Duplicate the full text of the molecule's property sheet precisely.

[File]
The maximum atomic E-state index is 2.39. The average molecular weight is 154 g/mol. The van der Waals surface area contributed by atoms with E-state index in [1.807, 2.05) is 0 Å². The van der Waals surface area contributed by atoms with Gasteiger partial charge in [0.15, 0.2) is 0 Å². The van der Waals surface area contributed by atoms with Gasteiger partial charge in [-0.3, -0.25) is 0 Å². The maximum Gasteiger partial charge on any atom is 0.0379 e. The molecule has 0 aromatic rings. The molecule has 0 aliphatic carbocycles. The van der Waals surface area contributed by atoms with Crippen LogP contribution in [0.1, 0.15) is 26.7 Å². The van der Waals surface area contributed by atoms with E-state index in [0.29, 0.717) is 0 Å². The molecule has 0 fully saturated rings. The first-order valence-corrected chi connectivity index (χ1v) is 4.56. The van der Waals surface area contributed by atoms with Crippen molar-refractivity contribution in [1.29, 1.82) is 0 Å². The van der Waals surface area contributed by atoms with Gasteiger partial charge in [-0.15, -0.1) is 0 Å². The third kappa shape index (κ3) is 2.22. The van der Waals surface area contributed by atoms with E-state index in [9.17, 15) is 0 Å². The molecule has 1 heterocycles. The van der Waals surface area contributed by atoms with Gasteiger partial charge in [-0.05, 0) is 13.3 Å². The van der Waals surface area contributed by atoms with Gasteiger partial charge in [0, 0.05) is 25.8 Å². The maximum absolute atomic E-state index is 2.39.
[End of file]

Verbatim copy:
The maximum atomic E-state index is 2.39. The average molecular weight is 154 g/mol. The van der Waals surface area contributed by atoms with E-state index in [1.807, 2.05) is 0 Å². The van der Waals surface area contributed by atoms with Gasteiger partial charge in [0.15, 0.2) is 0 Å². The van der Waals surface area contributed by atoms with Gasteiger partial charge in [-0.3, -0.25) is 0 Å². The maximum Gasteiger partial charge on any atom is 0.0379 e. The molecule has 0 aromatic rings. The molecule has 0 aliphatic carbocycles. The van der Waals surface area contributed by atoms with Crippen LogP contribution in [0.1, 0.15) is 26.7 Å². The van der Waals surface area contributed by atoms with E-state index in [0.29, 0.717) is 0 Å². The molecule has 0 fully saturated rings. The first-order valence-corrected chi connectivity index (χ1v) is 4.56. The van der Waals surface area contributed by atoms with Crippen molar-refractivity contribution in [1.29, 1.82) is 0 Å². The van der Waals surface area contributed by atoms with Gasteiger partial charge in [-0.15, -0.1) is 0 Å². The third kappa shape index (κ3) is 2.22. The van der Waals surface area contributed by atoms with E-state index in [9.17, 15) is 0 Å². The molecule has 1 heterocycles. The van der Waals surface area contributed by atoms with Gasteiger partial charge in [-0.05, 0) is 13.3 Å². The van der Waals surface area contributed by atoms with Gasteiger partial charge in [0, 0.05) is 25.8 Å². The maximum absolute atomic E-state index is 2.39.